Italian photographer Alessandro Imbriaco is the 19th winner of the European Publishers Award for Photography, and will see his project – The Garden – published in a book in five European countries. Imbriaco portrays a small swamp under a flyover on the ring road circling the eastern outskirts of Rome that has become home to many illegal migrants who have nowhere else to go. The Garden is a powerful and intriguing series that explores the peripheral and hidden spaces of the cities in which we live.
Creation Fine Arts is a brand new art gallery in Beverley, East Yorkshire, showcasing the work of talented artists from the local area and around the globe. Aesthetica spoke to Curator, Nigel Walker, about the project and his hopes for the space.
Collaborations between fashion houses and the contemporary art world are nothing new. Unlike some of the commercial tie-ins we witness today, countless Olympic athletes promoting products as distant as UPS for example, everyone is a winner when these spheres work creatively together. Not only do they allow the brands to engage with an audience they may find difficult to access through traditional marketing initiatives, they also give much needed exposure to emerging artists and designers and allow established ones to realise works in innovative and experimental ways.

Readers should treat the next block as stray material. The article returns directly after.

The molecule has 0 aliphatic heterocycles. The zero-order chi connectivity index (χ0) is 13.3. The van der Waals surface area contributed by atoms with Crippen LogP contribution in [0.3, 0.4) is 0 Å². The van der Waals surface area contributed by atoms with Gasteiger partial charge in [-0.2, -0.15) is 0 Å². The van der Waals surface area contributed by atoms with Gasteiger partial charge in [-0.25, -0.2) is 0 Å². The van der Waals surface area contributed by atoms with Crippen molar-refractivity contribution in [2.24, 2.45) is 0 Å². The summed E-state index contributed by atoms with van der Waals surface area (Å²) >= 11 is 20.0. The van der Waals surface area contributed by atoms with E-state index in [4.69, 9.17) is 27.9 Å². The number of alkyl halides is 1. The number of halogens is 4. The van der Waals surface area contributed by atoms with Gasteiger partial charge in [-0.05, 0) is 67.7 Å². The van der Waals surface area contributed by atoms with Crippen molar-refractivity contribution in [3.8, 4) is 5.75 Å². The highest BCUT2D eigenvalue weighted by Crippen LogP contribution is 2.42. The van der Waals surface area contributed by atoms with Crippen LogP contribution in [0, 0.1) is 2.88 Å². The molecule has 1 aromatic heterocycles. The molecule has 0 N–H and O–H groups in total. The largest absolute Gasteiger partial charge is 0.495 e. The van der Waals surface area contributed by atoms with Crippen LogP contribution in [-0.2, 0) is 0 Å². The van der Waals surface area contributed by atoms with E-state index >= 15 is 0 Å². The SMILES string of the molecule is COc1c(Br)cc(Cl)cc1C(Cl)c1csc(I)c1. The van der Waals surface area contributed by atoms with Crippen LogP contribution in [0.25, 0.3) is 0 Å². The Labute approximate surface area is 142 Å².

North African based artist Yto Barrada’s (winner of the Deutsche Bank’s Artist of the Year 2011) RIFFS is a highly anticipated and significant exhibition for Ikon Gallery.
In our December/January 2011 issue “Locating Identity” we previewed photographer William Eckersley’s book Dark City. Eckersley’s vision of nocturnal London dissembles the conventional imagery of built environments where lost opportunities and chances not taken, abandoned housing estates and neon-lit corner shops reign. Eckersley, as his book reaffirms, is a photographer with a different perspective. Early next month, viewers will have the opportunity to witness Dark City in the gallery setting at VEGAS, London. There’s something about this series that we just love; the use of various light forms and eerily unpopulated locations that work together to create a vision of a city that is scarcely even recognisable as the London we identify with.
Tucked away in the far corner of Eastside Projects in a side-room is the exhibition It’s Moving from I to It. This exhibition is put on by the performance group FormContent, made up of Alejandro Cesarco, Goldin & Senneby, Douglas Gordon, Fitts & Holderness, Martin Gustavsson and Marine Hugonnier. The exhibition casts the viewer in the role of an investigator. Rather than forming a literal investigation, the exhibition has taken an existential stance on the topic. The gallery space forms an installation that mimics an evidence room allowing for the viewer to negotiate and disarm the pieces to a level they feel satisfactory. On a purely aesthetic level the works seemingly have no inherent connection and appear more as an intriguing eclectic mesh of different mediums. From the mesmerising abstract juxtaposition of Marine Hugonnier’s series of newspaper prints to the eerie silence and thought provoking monitor images of Fitts & Holderness this exhibition is nothing short of inspiring and memorable.